Part of modern research is devoted to the applying the concept of nanobubbles in order to obtain new forms of drug administration. Thus, according to the Italian scientist Federica Bessone, nanobubbles can act as an innovative tool to increase the level of specificity of a drug in relation to certain cells, which in turn leads to an increase in the efficacy of therapy, as well as a decrease in the severity of its side effects. The Bessone research team is engaged in the research and development of dextran-coated nanobubbles with curcumin extract inside. Such systems are effective in the treatment of cancer for several reasons: the drug maintains its efficacy despite the significantly decreased concentration; it can be delivered directly to target organs and tissues; and it has 'echogenicity' - the ability to observe nanobubbles with ultrasound methods.
The use of ultrasound not only allows nanobubbles to be tracked, but also their movement in body tissues can be influenced. According to the Chinese scientist Xiaoying Zhou, ultrasound-driven drug delivery using nanobubbles is a promising strategy. The scientist successfully synthesised biocompatible chitosan nanobubbles loaded with the drug doxorubicin. The results of in vitro studies showed the efficacy of this approach.
The Australian scientist Sachin Thakur offers a similar strategy for drug delivery using nanobubbles, but for the treatment of eye diseases. Over the course of the study, the author optimised the nanobubic drug system on two independent models of the eye ex vivo, and studied the effect of ultrasound on the efficacy of such therapy. Studies have shown that ultrasound exposure accelerates the movement of the nanobubble sample injected into the posterior parts of the eyeball without causing damage to organ tissues. The author also noted that by applying ultrasound in different places, it is possible to change the direction of nanobubble migration.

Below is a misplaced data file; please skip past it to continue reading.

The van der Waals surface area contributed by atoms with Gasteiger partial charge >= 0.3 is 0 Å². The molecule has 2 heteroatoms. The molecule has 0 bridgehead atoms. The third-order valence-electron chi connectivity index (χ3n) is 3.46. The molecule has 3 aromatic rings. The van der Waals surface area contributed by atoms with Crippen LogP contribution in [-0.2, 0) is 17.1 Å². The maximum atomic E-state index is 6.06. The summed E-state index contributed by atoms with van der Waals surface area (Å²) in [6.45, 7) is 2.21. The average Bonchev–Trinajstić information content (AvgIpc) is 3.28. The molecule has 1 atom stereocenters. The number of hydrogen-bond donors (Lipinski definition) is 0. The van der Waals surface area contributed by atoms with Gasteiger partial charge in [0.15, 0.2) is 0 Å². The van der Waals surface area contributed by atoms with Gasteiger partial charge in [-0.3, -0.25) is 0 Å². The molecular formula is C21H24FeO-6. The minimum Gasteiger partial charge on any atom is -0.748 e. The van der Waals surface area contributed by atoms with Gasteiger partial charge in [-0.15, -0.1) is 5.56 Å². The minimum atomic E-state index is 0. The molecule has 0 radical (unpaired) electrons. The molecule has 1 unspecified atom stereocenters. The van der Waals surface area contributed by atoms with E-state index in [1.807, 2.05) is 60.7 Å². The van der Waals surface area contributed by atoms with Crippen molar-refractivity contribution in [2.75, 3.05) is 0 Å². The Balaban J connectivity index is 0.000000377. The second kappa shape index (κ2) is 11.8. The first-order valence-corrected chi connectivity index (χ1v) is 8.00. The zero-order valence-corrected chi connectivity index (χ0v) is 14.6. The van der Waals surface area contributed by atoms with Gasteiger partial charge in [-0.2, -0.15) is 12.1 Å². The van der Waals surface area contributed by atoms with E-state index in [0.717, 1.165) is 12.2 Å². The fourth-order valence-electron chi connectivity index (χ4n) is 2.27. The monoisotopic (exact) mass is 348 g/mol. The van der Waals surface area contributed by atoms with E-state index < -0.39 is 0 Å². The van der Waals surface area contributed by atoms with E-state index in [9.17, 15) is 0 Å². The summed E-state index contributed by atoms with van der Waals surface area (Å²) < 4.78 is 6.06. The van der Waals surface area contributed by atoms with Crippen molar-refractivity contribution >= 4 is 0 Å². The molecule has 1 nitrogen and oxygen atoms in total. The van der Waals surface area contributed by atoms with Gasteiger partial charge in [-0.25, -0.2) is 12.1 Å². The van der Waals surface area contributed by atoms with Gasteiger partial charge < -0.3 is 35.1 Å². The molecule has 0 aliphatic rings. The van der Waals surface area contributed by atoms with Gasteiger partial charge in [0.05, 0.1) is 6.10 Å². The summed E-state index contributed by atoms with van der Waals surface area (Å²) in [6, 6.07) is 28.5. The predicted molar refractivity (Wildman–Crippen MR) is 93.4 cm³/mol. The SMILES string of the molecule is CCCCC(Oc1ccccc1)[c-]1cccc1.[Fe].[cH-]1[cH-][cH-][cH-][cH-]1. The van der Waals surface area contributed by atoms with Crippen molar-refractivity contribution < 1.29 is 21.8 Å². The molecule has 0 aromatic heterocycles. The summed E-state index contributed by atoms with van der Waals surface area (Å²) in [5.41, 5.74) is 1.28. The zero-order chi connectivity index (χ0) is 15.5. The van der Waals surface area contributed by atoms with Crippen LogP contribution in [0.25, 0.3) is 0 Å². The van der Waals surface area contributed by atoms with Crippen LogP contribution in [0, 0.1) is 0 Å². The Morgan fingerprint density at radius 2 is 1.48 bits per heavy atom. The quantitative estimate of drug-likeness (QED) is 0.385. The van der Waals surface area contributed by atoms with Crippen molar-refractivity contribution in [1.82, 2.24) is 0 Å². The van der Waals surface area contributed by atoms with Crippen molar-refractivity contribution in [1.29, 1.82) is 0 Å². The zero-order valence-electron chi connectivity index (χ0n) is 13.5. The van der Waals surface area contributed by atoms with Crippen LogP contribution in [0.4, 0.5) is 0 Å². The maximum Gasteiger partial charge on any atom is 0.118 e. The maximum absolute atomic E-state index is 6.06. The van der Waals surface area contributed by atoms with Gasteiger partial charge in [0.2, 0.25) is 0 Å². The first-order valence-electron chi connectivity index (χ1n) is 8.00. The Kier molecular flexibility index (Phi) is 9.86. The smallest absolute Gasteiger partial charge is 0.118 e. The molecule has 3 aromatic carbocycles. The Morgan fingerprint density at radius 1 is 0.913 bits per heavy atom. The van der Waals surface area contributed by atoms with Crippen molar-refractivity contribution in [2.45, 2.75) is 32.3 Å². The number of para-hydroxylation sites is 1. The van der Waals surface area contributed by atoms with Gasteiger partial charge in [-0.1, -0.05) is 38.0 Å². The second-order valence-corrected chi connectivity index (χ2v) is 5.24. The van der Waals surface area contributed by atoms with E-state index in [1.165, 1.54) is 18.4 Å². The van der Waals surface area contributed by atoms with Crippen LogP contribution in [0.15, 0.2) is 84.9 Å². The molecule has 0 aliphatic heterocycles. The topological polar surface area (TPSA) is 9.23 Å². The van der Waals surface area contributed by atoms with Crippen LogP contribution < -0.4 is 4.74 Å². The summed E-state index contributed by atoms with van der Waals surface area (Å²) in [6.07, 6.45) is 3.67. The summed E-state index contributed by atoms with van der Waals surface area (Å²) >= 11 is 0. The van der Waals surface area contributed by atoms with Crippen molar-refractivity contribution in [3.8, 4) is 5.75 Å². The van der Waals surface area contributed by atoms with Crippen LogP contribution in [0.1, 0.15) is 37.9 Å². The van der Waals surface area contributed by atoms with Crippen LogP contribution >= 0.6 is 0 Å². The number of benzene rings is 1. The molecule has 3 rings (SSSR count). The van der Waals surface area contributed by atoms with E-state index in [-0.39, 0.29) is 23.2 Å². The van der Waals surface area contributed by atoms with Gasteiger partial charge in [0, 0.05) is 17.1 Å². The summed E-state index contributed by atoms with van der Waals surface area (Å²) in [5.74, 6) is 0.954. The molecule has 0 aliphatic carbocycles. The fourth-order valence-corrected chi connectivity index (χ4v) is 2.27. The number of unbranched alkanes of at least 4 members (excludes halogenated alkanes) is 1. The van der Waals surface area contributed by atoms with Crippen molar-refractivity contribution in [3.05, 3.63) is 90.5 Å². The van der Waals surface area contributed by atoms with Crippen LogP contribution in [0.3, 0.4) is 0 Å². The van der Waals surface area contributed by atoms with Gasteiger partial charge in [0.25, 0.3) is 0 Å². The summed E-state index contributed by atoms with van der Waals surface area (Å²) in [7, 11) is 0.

The Korean scientist Khan investigated the influence of shell composition on size, distribution and other characteristics of oxygen-containing nanobubbles. In addition, the author discovered that such bubbles are non-toxic and that their use does not lead to hemolysis (destruction of red blood cells) for sheep blood.
pH-driven release of oxygen from nanobubbles in an acidic medium.
The Chinese scientist Ruyuan Song suggested using oxygen-containing nanobubbles to deliver oxygen to malignant tumours. Hypoxia (oxygen deficiency) is one of the important factors of a tumor's immunity to therapy. The author has developed oxygen-containing nanobubbles with a dextran shell, which release oxygen in response to a slight decrease in pH. In vivo experiments showed that the oxygen level inside a tumor exposed to dextran-coated oxygen-containing nanobubbles increased about six times compared to its initial level. Thus, oxygen delivery using pH-sensitive nanobubbles could be a breakthrough in the treatment of malignant tumours.
The findings show that the use of nanobubbles is promising in a variety of scientific fields, including obtaining effective next-generation drugs.